Script Scraper

Pull Data from the Internet into Excel Spreadsheets.

Baseball Tutorial

The Baseball Reference website is a popular source of information on the sport. This example will show how to get the "Team & League Standard Batting" table data into Excel format as shown below.

Downloading the Data.

default xml namespace ="";
var xml = downloadAsXML("");
To create the XPath expression needed to extract the data from the xml we will have a look at html source of the page. First use the mouse to select the start of the table in the browser and then right click and view selection source. In the source window use the find feature and search for the start of a html table '<table'.
<table data-freeze="1" class="sortable  stats_table" id="teams_standard_batting">
Now we know that we can identify that particular table by using the id attribute 'teams_standard_batting'. Looking on down the source html we see that the 'tbody' is used to hold the main data of the table and we want the rows inside the tbody.
All elements names are given in UPPER case. To check so far that we are on the correct track we can display each row of the table to the console.
default xml namespace ="";
var xml = downloadAsXML("");

var result = selectDataFromXML('//TABLE[@id="teams_standard_batting"]/TBODY/TR', xml);

for each (var TR in result.TR) {    
The console displays.
<TR xmlns="" xmlns:OG=""
xmlns:FB="" class="">
  <TD align="left">
       <A href="/teams/BAL/2011.shtml" title="Baltimore Orioles">BAL</A>
  <TD align="right">50<TD>
  <TD align="right">28.4<TD>
  <TD align="right">4.37<TD>
  <TD align="right">162<TD>
  <TD align="right">6156<TD>
  <TD align="right">5585<TD>
  <TD align="right">708<TD>
  <TD align="right">1434<TD>
We replace the for loop with code that extracts the data from the table row named TR.

This code uses the cool E4X facility that is available in the latest versions of JavaScript.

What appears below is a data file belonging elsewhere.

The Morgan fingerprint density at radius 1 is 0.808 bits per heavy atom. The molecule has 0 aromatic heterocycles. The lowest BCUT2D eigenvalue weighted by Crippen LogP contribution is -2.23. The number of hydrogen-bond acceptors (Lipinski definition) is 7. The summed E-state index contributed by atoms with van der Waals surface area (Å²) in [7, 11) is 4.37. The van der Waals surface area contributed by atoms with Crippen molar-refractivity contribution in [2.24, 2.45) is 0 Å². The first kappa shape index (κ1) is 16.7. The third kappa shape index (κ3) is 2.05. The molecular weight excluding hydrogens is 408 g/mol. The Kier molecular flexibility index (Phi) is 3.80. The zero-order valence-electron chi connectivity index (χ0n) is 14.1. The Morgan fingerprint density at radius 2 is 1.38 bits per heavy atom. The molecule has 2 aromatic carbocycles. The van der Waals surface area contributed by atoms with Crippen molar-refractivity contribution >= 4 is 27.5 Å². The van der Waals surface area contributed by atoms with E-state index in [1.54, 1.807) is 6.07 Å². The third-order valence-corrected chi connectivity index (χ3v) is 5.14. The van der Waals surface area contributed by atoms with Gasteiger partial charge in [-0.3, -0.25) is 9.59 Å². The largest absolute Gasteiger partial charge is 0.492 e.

A JavaScript hashtable named 'row' holds extracted information with keys: code, name, number and age.

for each (var TR in result.TR) {    
    var row = {};
    row.Code   = TR.TD[0].A.text();
    row.Name   = TR.TD[0].A.@title.text();
    row.Number = TR.TD[1].text();
    row.Age    = TR.TD[2].text();
    out.println("Name = '" + row.Name + "' Code = " + row.Code + " Number = " + row.Number + " Age " + row.Age);
Now the console output looks much more human friendly.
Name = 'Baltimore Orioles' Code = BAL Number = 50 Age 28.4
Name = 'Boston Red Sox'    Code = BOS Number = 49 Age 30.0
Name = 'Chicago White Sox' Code = CHW Number = 43 Age 29.9
Name = 'Cleveland Indians' Code = CLE Number = 46 Age 27.8
Name = 'Detroit Tigers'    Code = DET Number = 45 Age 28.6
Name = 'Kansas City Royals' Code = KCR Number = 42 Age 25.8

Storing Data in Excel

To get this information into Excel we append each row onto the end of an array which is passed over to Excel.

var excelDataRows = [];
for each (var TR in result.TR) {    
    var row = {};
    row.Code   = TR.TD[0].A.text();
    row.Name   = TR.TD[0].A.@title.text();
    row.Number = TR.TD[1].text();
    row.Age    = TR.TD[2].text();
Now we create the ExcelWorkSheet object, providing a sheet name and a list of labels that are to be displayed on the sheet. The addRows method is passed the data array as the first argument. The second argument is a list of titles that match up with the data in each row previously.
default xml namespace ="";
var baseballSheet = new ExcelWorkSheet("Baseball", ["Team Standard Batting"]);   
baseballSheet.addRows(excelDataRows, ["Name", "Code", "Number", "Age"]);
A new ExcelSpreadSheet object is created, the sheet and the template file are passed to the constructor.
var excel = new ExcelSpreadSheet(baseballSheet, "batting_template.xls");
out.println("Wrote file baseball.xls");
Now we run the script and the new spreadsheet will created in the workspace.

We hope you enjoyed the tutorial.